Perhaps Christianity needs to take a step (or a whole lot of steps) outdoors. Maybe we ought to take our liturgy into the streets. Maybe we ought to listen to the voices of the streets and see what new liturgy might arise. Maybe we would have liturgy then that would never seek to restrict, but would always really welcome. There is so much going on in the lives of people around us -- and in the world around us -- that needs to be shouted from the mountaintops -- rather than held behind closed doors and locked gates. I'm not talking about street preachers calling everyone to repentance -- I'm talking about a host (a heavenly host?) of people filling our streets, listening to the stories of those around us and finding ways to build on the dreams and gifts of those around us. It would be a lot of fun, I think.

Monday, June 19, 2006

The World is Our Parish

At worship yesterday as I was standing in the chapel of Broadway I look write at a stained glass window of John Wesley, the founder of Methodism, that proclaims his oft repeated comment "The World is My Parish." As I heard those words again I thought of Conor in Spain, Rachel having just left New Zealand. I thought of the three people we would be sending forth that morning -- Laura Chisler heading off to Malawi to work in the Methodist Mission there for two weeks and Chris Whitsel and Eric Espinoza to Tajikistan (I hope I didn't mispell the country). Chris is doing his graduate work on Tajikistan as he attempts to understand and help their fledgling education program connect to the lives of young people of that country (not many are involved in the schools there). Next Sunday Chandra and BJ will be sent out as they prepare for a two year stint in China - teaching English as part of the Peace Corps. I guess you could say that the people of Broadway certainly live that "the world is our parish" idea!

I think of those who are going particularly to the third world – to Africa and the former Soviet Union and to China – where the poor truly are poor – that Broadway will be filled upon their return with overflowing stories of God’s grace and abundance bursting forth in unusual places.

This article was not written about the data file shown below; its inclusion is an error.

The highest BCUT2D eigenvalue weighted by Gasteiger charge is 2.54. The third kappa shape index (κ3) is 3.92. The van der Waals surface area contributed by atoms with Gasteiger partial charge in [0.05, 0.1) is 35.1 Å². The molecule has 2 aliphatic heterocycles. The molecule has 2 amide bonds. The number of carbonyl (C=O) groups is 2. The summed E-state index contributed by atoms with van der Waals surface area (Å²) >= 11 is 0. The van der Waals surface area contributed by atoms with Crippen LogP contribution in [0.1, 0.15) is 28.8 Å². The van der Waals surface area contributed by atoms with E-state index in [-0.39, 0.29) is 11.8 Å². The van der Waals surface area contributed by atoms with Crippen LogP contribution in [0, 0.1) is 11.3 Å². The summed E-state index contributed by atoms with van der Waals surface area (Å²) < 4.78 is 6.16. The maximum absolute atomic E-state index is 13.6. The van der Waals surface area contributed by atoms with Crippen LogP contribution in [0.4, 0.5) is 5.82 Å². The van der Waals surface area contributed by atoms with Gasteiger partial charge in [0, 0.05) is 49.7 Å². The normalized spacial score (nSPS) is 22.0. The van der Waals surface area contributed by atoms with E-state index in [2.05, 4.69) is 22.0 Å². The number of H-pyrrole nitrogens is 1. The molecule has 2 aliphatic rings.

I’m reading a book called The Shadow of the Sun by a Polish journalist named Ryszard Kapuscinskiwho is writing about his over 40 year history of reporting on Africa. In it he tells of an experience in Somalia back in the 1990’s of traveling on a bus and stopping at a restaurant for dinner. He says that the travelers on the bus divided themselves into groups of six or eight and sat together on the floor. The waiter, a young boy in each case, would put a pot of rice and brown spicy sauce in the middle of the circle. Each person, in turn, would put their right hand in the pot and get a handful of the rice and squeeze the spicy sauce out of it and then put that dumpling into their mouth and eat. And so it went around the circle – no one going out of turn. And so they ate until all was finished.

The Gospel lesson Sunday morning was from Mark 4 about the sower sowing the seed and "knowing not how it grew" and the story of the mustard seed -- the tiniest of all seeds that grows into a bush or a tree (depending on which gospel the story appears in) into which all the birds of the air nest. It is this wonderful reminder of the mysterious power and presence of God's realm in the world around us. It is a reminder that it is in the little places of this world - on the edges, in the places that no one sees, in the midst of war and poverty and injustice and what others call "disability" that God is present in the what others don't even notice -- the small, the simple. It is from such "little places" that we can see the wonder and glory and extravagance of the Gospel at work. I think of the layers our culture and society puts up between us in this country -- all our things and all our busyness with television and the internet (amusing ourselves to death?) that keep us from truly seeing each other. Everything has to be "big" - heck "big" is to small any more -- now if you aren't "mega" you aren't even in the game.

I look forward to hearing the stories from Chris and Eric and Chandra and BJ and Laura and Conor and Rachel -- stories that I trust will help me know even more clearly the mystery and power of God in our lives and in the life of the world. Perhaps we can do that sitting around a dish of food - taking turns not only with a bite of the food - but with a story, as well.

Thursday, June 15, 2006

The Meek Are Gettin' Ready

One of my favorite songs from the early 80's was from an album by the folk singer, Holly Near. The song was called "The Meek Are Gettin' Ready." It was a song that cast that passage from the Sermon on the Mount: "The meek shall inherit the earth" -- in a whole new way. "The Meek are Gettin' Ready" was a challenge to the powers of this world.